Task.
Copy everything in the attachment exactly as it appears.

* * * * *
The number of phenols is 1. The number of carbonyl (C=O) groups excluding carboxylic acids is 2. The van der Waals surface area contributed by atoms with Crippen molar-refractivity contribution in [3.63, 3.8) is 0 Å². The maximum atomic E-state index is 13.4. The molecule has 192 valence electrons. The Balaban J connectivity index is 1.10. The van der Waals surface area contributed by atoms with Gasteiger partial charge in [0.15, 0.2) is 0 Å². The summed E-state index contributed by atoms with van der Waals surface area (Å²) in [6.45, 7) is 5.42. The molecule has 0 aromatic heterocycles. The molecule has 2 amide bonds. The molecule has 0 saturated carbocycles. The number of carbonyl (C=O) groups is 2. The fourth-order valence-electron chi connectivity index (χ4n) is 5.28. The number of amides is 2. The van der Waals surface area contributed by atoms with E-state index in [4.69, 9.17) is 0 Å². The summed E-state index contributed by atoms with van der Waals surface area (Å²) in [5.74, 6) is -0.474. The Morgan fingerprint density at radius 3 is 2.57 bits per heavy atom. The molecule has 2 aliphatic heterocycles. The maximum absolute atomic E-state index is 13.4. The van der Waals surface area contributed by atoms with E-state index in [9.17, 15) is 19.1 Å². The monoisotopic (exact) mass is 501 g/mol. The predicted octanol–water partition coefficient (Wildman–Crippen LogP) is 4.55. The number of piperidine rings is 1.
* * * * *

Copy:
The number of phenols is 1. The number of carbonyl (C=O) groups excluding carboxylic acids is 2. The van der Waals surface area contributed by atoms with Crippen molar-refractivity contribution in [3.63, 3.8) is 0 Å². The maximum atomic E-state index is 13.4. The molecule has 192 valence electrons. The Balaban J connectivity index is 1.10. The van der Waals surface area contributed by atoms with Gasteiger partial charge in [0.15, 0.2) is 0 Å². The summed E-state index contributed by atoms with van der Waals surface area (Å²) in [6.45, 7) is 5.42. The molecule has 0 aromatic heterocycles. The molecule has 2 amide bonds. The molecule has 0 saturated carbocycles. The number of carbonyl (C=O) groups is 2. The fourth-order valence-electron chi connectivity index (χ4n) is 5.28. The number of amides is 2. The van der Waals surface area contributed by atoms with E-state index in [4.69, 9.17) is 0 Å². The summed E-state index contributed by atoms with van der Waals surface area (Å²) in [5.74, 6) is -0.474. The Morgan fingerprint density at radius 3 is 2.57 bits per heavy atom. The molecule has 2 aliphatic heterocycles. The maximum absolute atomic E-state index is 13.4. The van der Waals surface area contributed by atoms with E-state index in [9.17, 15) is 19.1 Å². The monoisotopic (exact) mass is 501 g/mol. The predicted octanol–water partition coefficient (Wildman–Crippen LogP) is 4.55. The number of piperidine rings is 1.